JACKSONVILLE, Fla. -- A new decision is increasing the odds that you'll have to pay higher property taxes.
It's back to the drawing board for city leaders trying to solve a $1.5 billion unfunded liability in the pension plan for our police and firefighters. City leaders haven't been able to agree on reforms and now Action News has learned the problem is being pushed down the road until 2014.
A special task force on pension reform decided Wednesday to appoint a new committee to look at the police and fire pension plan. "I hope by spring the mayor and council could be acting on it," said Bill Scheu, Chairman of the Retirement Reform Task Force.
City council voted down Mayor Alvin Brown's pension reform plan in July, a plan the mayor claims would have significantly reduced the city's $65 million hole in this year's budget. Mayor Brown sent an email after the task force meeting saying pensions for police and fire employees account for $148 million in spending for this year's fiscal budget alone and the costs are climbing.
"Numbers like these have drawn the attention of financial experts. In fact, three major ratings agencies cite retirement costs as a threat to Jacksonville’s financial future," Mayor Brown said in an email Wednesday afternoon.
While the Retirement Reform Task Force begins selecting members for a special panel that will set the stage for next year, it's a virtual certainty you're going to pay more in property taxes this fiscal year. Action News spoke with city leaders who say that tax increase could equate to $150 a year for a home with a taxable value of $100, 000.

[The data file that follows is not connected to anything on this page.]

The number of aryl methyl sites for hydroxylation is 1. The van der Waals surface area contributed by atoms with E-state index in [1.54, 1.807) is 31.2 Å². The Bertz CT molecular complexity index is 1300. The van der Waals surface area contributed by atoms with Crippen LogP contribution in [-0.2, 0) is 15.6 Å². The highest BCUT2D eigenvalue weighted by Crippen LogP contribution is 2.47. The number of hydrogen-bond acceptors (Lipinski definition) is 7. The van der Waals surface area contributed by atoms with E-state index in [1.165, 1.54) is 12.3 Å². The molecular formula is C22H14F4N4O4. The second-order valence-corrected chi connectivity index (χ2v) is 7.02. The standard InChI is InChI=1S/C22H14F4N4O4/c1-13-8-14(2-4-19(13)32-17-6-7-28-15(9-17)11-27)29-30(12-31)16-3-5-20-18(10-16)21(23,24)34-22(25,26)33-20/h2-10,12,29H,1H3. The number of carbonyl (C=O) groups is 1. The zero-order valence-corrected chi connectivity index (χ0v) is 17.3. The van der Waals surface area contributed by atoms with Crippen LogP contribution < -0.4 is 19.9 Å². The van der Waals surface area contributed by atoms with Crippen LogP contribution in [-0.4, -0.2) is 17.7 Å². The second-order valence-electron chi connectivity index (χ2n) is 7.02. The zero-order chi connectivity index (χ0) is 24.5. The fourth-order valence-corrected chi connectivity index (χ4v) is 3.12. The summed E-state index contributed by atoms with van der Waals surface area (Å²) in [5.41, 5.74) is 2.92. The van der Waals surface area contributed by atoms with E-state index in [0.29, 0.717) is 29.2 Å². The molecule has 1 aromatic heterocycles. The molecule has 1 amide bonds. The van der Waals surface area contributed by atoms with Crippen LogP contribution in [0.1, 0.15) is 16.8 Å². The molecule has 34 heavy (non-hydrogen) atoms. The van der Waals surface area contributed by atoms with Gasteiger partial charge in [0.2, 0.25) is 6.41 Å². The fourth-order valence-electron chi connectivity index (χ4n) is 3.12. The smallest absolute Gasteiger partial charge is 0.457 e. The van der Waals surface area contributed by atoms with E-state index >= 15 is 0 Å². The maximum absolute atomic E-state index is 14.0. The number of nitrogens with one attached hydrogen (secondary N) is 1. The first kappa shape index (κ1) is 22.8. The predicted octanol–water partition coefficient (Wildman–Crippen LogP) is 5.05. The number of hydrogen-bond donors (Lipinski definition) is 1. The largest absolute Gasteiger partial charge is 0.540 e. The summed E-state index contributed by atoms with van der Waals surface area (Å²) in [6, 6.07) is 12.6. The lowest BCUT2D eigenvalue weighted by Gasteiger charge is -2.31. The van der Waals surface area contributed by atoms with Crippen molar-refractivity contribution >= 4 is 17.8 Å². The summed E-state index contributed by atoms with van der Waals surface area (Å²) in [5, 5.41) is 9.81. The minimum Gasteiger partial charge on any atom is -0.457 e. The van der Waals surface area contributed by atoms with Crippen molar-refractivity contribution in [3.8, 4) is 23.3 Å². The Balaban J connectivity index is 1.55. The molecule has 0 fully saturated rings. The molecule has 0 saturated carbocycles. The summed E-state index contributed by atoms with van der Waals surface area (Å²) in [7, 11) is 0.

The Jacksonville City Council has already approved a tentative tax increase, but has not yet set the final millage rate for the next fiscal year. Notices from the property appraiser's office are being mailed to homeowners this week. This letter is meant to inform you about the assessed value of your property. It is not a bill.
Taxpayers are demanding more accountability and oversight in the pension process this time around. "According to the Sunshine Laws, the people are entitled to a seat at the meeting because we're the ones that pay the bills," said one neighbor.
Coucilman Greg Anderson says while pension reform didn't happen this year, he hopes the new pension reform panel can move the city forward. "It will be a very transparent committee. This is a group that understands the issues, and that are asking the hard questions," said Anderson.
The task force will dicuss the panel in further detail, at their next meeting scheduled for Sept. 20 at 1 p.m. in City Hall.
The City Council Finance Committee will be hammering out budget issues Thursday morning. The city's fiscal budget must be passed before the end of September.